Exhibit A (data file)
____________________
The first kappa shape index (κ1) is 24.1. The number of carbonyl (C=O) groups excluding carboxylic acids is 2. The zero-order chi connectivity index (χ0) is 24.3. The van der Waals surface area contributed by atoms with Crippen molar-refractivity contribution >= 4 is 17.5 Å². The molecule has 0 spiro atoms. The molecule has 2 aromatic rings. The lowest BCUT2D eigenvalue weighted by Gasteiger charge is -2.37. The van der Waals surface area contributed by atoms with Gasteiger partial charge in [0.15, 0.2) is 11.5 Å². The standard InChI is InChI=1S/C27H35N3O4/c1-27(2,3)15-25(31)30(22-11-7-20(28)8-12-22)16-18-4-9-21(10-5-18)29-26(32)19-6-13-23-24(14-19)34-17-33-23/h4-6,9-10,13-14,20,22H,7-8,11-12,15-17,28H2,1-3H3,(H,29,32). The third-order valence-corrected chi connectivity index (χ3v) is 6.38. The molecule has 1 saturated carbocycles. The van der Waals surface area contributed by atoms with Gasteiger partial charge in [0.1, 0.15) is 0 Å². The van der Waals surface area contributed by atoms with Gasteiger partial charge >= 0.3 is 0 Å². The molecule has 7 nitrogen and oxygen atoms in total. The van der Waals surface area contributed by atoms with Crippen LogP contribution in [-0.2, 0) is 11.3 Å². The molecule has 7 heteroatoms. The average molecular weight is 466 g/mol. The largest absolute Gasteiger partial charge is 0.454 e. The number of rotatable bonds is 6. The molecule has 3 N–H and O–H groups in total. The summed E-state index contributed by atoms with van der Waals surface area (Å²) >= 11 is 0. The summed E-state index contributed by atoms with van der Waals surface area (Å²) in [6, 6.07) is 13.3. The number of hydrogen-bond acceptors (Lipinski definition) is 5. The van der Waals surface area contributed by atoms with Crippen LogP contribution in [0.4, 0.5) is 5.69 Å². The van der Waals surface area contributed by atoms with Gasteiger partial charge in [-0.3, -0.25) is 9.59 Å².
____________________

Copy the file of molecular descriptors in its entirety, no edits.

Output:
The first kappa shape index (κ1) is 24.1. The number of carbonyl (C=O) groups excluding carboxylic acids is 2. The zero-order chi connectivity index (χ0) is 24.3. The van der Waals surface area contributed by atoms with Crippen molar-refractivity contribution >= 4 is 17.5 Å². The molecule has 0 spiro atoms. The molecule has 2 aromatic rings. The lowest BCUT2D eigenvalue weighted by Gasteiger charge is -2.37. The van der Waals surface area contributed by atoms with Gasteiger partial charge in [0.15, 0.2) is 11.5 Å². The standard InChI is InChI=1S/C27H35N3O4/c1-27(2,3)15-25(31)30(22-11-7-20(28)8-12-22)16-18-4-9-21(10-5-18)29-26(32)19-6-13-23-24(14-19)34-17-33-23/h4-6,9-10,13-14,20,22H,7-8,11-12,15-17,28H2,1-3H3,(H,29,32). The third-order valence-corrected chi connectivity index (χ3v) is 6.38. The molecule has 1 saturated carbocycles. The van der Waals surface area contributed by atoms with Gasteiger partial charge in [0.1, 0.15) is 0 Å². The van der Waals surface area contributed by atoms with Gasteiger partial charge >= 0.3 is 0 Å². The molecule has 7 nitrogen and oxygen atoms in total. The van der Waals surface area contributed by atoms with Crippen LogP contribution in [-0.2, 0) is 11.3 Å². The molecule has 7 heteroatoms. The average molecular weight is 466 g/mol. The largest absolute Gasteiger partial charge is 0.454 e. The number of rotatable bonds is 6. The molecule has 3 N–H and O–H groups in total. The summed E-state index contributed by atoms with van der Waals surface area (Å²) >= 11 is 0. The summed E-state index contributed by atoms with van der Waals surface area (Å²) in [6, 6.07) is 13.3. The number of hydrogen-bond acceptors (Lipinski definition) is 5. The van der Waals surface area contributed by atoms with Crippen LogP contribution in [0.4, 0.5) is 5.69 Å². The van der Waals surface area contributed by atoms with Gasteiger partial charge in [-0.3, -0.25) is 9.59 Å².